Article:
Date of Award

1989

Degree Type

Dissertation

Degree Name

Doctor of Philosophy in Psychology

Department

Psychology

First Advisor

Nelson Smith

Abstract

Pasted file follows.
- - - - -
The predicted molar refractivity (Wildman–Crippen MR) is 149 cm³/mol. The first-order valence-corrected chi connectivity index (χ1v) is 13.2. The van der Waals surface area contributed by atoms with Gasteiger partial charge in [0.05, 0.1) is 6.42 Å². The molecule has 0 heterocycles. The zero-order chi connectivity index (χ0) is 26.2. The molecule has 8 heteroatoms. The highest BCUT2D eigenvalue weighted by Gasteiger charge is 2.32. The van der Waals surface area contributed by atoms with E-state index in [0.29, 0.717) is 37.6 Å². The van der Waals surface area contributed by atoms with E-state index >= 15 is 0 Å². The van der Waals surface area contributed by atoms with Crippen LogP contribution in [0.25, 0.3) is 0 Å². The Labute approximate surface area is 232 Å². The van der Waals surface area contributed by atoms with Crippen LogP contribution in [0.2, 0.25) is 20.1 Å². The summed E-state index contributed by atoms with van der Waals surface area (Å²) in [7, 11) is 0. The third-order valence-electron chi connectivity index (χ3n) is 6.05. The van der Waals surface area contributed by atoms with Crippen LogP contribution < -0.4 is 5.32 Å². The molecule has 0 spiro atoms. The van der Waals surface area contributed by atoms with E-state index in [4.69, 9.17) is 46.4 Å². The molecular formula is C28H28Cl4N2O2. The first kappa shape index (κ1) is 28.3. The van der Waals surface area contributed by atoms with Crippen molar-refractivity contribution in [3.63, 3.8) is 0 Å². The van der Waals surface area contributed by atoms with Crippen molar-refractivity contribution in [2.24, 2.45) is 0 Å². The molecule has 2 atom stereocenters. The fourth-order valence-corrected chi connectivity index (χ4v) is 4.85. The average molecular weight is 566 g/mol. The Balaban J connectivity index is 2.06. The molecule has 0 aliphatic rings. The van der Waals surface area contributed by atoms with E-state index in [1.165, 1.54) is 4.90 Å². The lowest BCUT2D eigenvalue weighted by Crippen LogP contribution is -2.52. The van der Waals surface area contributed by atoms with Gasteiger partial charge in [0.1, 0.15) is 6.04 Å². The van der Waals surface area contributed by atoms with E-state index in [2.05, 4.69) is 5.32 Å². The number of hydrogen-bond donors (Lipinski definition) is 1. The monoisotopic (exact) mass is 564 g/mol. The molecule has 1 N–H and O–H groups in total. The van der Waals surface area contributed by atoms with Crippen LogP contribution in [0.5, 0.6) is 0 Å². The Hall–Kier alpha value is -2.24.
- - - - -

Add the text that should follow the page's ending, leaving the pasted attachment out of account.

The purpose of this dissertation was twofold. One purpose was to examine the efficiency of escape training as a procedure for conditioning fear. The second and main focus was to investigate the efficacy of repeated response prevention treatments and the retention of these treatment effects. Response prevention (RP) has been shown to significantly decrease avoidance behavior in the laboratory setting. However, past research has also shown the return of avoidance behavior over repeated testings. It was hypothesized that increasing the number of RP treatments, and distributing them, would increase the retention of avoidance reduction over repeated testings. It was predicted that the retention of avoidance reduction would be greatest in a 24-treatment group and least in a one-treatment group. It was also predicted that response prevention treated subjects would exhibit less avoidance behavior than nonresponse prevention subjects (NRP). The escape training procedure of only two trials was shown to be sufficient to condition long lasting fear/avoidance behavior; the avoidance learning persisted over a 30 day period. This animal model for research in investigating the retention of treatment effects is responsive to an increased consciousness for protecting animal's well-being and is arguably a closer analog to the human condition than previously used training models. Response prevention groups showed less avoidance behavior than nontreated groups. Although there was an increase in avoidance behavior in RP groups over repeated tests, they did not reach the level of avoidance responding of the nontreated groups. There was no difference between massed and distributed treatment groups, supporting the conclusion that when sufficiently long total RP treatment is used, both distributed and massed administration are equally effective.

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